Parashat B’reisheet

Friday, October 25, 2019 /26 Tishrei, 5780
Parashat B’reisheet Genesis 1:1-6:8

Dear Friends,

“If I confess what motivated me, a woman, to become a rabbi, two things come to mind. My belief in God’s calling and my love of humans. God planted in our heart skills and a vocation without asking about gender.”
– Rabbi Regina Jonas

This week Jewish communities all over the world are observing the Yahrzeit of Rabbi Regina Jonas, the first female to have ever been ordained as a rabbi. Born in Berlin in 1902, she grew up to two religious educators in a close-knit orthodox community. She excelled in her studies from a young age, and she began to dream—quite remarkably—of becoming the first female rabbi. Fortunately, her rabbi encouraged her to pursue her dream. Women sometimes studied with the men at Hochshule für die Wissenschaft des Judentums, but only men had ever sought ordination. In 1930, she submitted a thesis entitled “Can a Woman Be a Rabbi According to Halachic Sources?” In it she made a thorough and impressive case for her ordination. She would wait five more years before she could convince a rabbi to ordain her. Even then, it was not easy for her to find employment. She devoted herself to teaching and visiting people who were sick, until a greater need surfaced as the Nazis rose to power. Rabbi Jonas spent years serving as a traveling rabbi for congregations without a spiritual leader, giving hope and spiritual uplift to communities that needed it. When she was deported to Theresienstadt, she dedicated her time to offering lectures, pastoral care, guidance and support for her fellow Jews, alongside Rabbi Leo Baeck, Viktor Frankl, and other preeminent scholars, thinkers, and Jewish leaders. In October 1944, during the week of Parashat Bereishit, she was sent to Aushwitz and died shortly thereafter.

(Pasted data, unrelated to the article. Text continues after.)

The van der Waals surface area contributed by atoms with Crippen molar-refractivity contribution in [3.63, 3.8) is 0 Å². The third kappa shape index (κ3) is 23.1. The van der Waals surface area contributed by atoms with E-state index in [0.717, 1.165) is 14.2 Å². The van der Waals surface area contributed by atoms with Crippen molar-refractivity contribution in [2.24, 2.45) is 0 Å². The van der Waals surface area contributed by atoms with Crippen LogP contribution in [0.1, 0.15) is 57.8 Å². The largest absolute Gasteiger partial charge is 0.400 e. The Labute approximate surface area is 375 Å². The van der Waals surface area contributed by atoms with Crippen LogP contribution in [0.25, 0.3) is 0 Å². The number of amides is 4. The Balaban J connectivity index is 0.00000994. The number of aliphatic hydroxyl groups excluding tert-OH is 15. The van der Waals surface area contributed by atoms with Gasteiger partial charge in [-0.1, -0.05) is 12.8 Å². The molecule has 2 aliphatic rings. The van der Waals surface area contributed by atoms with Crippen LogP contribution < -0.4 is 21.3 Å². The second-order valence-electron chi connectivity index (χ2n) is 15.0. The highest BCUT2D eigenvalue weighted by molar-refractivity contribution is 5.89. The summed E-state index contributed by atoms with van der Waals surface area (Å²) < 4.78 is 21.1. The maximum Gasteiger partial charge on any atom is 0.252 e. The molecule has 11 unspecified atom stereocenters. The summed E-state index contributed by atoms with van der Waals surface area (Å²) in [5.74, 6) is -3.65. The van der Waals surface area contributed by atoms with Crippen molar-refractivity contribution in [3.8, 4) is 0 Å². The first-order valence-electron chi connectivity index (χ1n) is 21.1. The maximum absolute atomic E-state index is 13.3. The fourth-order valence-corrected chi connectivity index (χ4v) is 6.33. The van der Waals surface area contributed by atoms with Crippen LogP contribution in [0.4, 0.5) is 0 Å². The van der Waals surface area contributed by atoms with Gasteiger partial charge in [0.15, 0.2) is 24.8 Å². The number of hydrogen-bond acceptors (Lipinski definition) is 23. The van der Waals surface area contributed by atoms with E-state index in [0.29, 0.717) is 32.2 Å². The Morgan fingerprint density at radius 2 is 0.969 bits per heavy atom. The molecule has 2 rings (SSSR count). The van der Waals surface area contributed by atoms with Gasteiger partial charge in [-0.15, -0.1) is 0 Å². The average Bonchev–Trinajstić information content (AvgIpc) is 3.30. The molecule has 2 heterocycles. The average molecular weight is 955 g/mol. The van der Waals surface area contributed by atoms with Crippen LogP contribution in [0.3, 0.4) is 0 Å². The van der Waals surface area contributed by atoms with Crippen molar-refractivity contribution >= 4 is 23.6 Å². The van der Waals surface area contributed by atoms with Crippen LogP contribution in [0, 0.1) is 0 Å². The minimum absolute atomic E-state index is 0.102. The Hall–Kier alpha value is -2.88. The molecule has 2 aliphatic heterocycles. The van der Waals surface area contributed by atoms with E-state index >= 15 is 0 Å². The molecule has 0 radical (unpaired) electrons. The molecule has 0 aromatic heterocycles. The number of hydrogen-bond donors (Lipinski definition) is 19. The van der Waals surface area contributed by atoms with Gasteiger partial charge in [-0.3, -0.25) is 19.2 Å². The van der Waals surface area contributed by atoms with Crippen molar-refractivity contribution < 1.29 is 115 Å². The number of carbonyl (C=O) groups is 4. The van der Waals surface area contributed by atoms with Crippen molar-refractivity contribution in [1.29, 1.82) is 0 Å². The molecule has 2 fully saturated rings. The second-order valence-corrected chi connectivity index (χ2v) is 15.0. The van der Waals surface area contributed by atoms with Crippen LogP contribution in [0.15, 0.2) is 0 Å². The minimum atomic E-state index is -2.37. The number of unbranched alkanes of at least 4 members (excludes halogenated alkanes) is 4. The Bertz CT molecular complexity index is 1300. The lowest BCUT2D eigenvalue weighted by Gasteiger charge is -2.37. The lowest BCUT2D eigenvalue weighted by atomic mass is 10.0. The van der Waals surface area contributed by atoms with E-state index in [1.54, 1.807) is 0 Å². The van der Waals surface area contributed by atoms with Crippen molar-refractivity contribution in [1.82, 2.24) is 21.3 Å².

In the aftermath of the Holocaust, Rabbi Jonas’ story was barely mentioned. Regina would not be given her due credit until 1991. Then, researcher Dr. Katerina von Kellenbach found her ordination and teaching certificates, newspaper articles about her ordination, and pictures of her in Rabbinic robes, and shared this information with the world.

Though Rabbi Jonas was forgotten for 47 years, her dedication, determination and rabbinic talents had an undeniable impact on the Jews she served, and the future of the rabbinate. This shabbat we take time to remember her, and to honor her considerable legacy. Her memory is and will always be a blessing.

Shabbat Shalom,
Rabbi Cassi